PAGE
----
So the trick is to press with the arm, instead of the finger?
  16. Eric Grossman

    Eric Grossman

    Nov 3, 2004
    St. Louis
    Endorsing Artist: Hipshot Products and SIT Strings
    Perhaps my credibility is lacking here. Click on the first link in my signature, to decide if I have the credentials to offer advice.
    Look, if I were to write a book, I wouldn't need to sit down with everyone who buys it, to check their technique, before saying what is correct and what is not. If that's the case, then all books on technique should be banned.
    There is in fact a correct way to start. After you know the basics, you can develop your own thing, but only then. You should be fretting with the pads of your fingers, just below the fingertips. Not exactly on the fingerprint, and not exactly at the tip.
    Please don't read this as the post of someone who is offended. I'm just honestly trying to help, and I really do know what I'm talking about.
    Good luck.
  17. Bruce Lindfield

    Bruce Lindfield Unprofessional TalkBass Contributor Gold Supporting Member

    No - the trick is to book an hour or so with a good bass teacher with a view to getting that person to look at your technique and your bass, to see what you're doing wrong and what you're doing right!

    Without seeing you and your bass - there's no way anybody can advise on what you're asking here !!

    So, for example - it could be your technique or it could be incredibly high action, that could easily be corrected - without seeing, there is no possible way to know!! :meh:
  18. Eric Grossman

    Eric Grossman

    Nov 3, 2004
    St. Louis
    Endorsing Artist: Hipshot Products and SIT Strings
    Bruce is right on about this problem. You need to sit down with somebody who knows. Yiou could put up a video here, too. Maybe somebody could see what the problem is that way. In the long run, however, you just can't go wrong with a good teacher.
    My apologies regarding my minor spaz-out.
  19. Kroy


    Jan 19, 2006
    I have to agree with Bruce as well. Even if you don't sign up for continuous lessons, an hour or so with a good teacher will give you a really good perspective on what's going on with your playing. Doing anything that causes a lot of pain is bad. While you're learning you're hands are gonna ache and cramp a bit as your muscles build, your fingertips will be sore as the callouses develope, and your arm and shoulder may hurt a little this is all fairly normal. Anything that hurt's so badly that you would describe it as 'horrible pain' is almost certainly out of the ordinary.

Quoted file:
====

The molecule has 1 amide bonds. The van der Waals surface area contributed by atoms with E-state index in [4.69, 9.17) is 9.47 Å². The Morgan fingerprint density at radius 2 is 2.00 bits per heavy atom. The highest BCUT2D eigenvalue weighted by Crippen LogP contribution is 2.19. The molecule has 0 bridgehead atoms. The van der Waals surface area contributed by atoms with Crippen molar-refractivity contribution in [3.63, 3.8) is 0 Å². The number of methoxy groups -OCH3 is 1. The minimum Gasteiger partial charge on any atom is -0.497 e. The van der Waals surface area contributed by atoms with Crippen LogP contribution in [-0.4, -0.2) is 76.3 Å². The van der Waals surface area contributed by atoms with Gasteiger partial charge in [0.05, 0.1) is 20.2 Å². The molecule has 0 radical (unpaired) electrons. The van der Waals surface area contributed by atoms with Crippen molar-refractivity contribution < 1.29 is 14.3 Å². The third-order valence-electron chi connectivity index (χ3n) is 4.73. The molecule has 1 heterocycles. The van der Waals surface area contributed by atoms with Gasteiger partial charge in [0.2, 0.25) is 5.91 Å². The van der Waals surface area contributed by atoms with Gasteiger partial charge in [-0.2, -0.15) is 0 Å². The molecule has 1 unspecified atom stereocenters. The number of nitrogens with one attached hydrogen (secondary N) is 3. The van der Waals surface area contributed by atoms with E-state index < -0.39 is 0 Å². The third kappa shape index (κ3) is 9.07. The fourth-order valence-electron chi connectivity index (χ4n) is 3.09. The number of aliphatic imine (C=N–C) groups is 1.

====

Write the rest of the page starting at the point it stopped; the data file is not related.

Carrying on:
The whole 'pulling from the arm thing' is something I'm still working out for myself and I've been playing for a while. So it's not something you're likely to figure out in an afternoon. It's a little counterintuitive, even though it's much better for your joints. It's just a very different method of engaging the strings than most people approach the instrument initially. Pianists and organists have a similar technique where they use the wieght of their entire arm and gravity to depress the keys of the keyboard. That way, there's absolutely no tension in their arms as they play. It's basically the same priciple.
  20. CJK84


    Jan 22, 2004
    Maria Stein, OH
    It sounds like maybe you're pressing too hard.

    As someone mentioned, the action on your bass may be causing you to have to press harder than should be necessary.

    Is your bass set up well? If so, the strings should lie very close to the fretboard and it should take little pressure to fret a string.

    Also, press on top of the fret - literally! It's the place that requires the least pressure (press only so hard as to keep the string from buzzing - any add'l pressure is wasted energy).

    No, you can't have part of your finger's flesh extend in front of the fret, but a part of your finger should be directly on top of the fret.

    Finally, are you extending your fingers (e.g., pinky) too far from your hand? As a beginner, you should probably keep your fingers relatively close together.

    Be mindful of the pressure between your thumb and the back of the neck. In most situations, the pressure your thumb applies should be so minimal that, if it were applied to the face of a sleeping baby, the baby would not awaken.

    Good luck.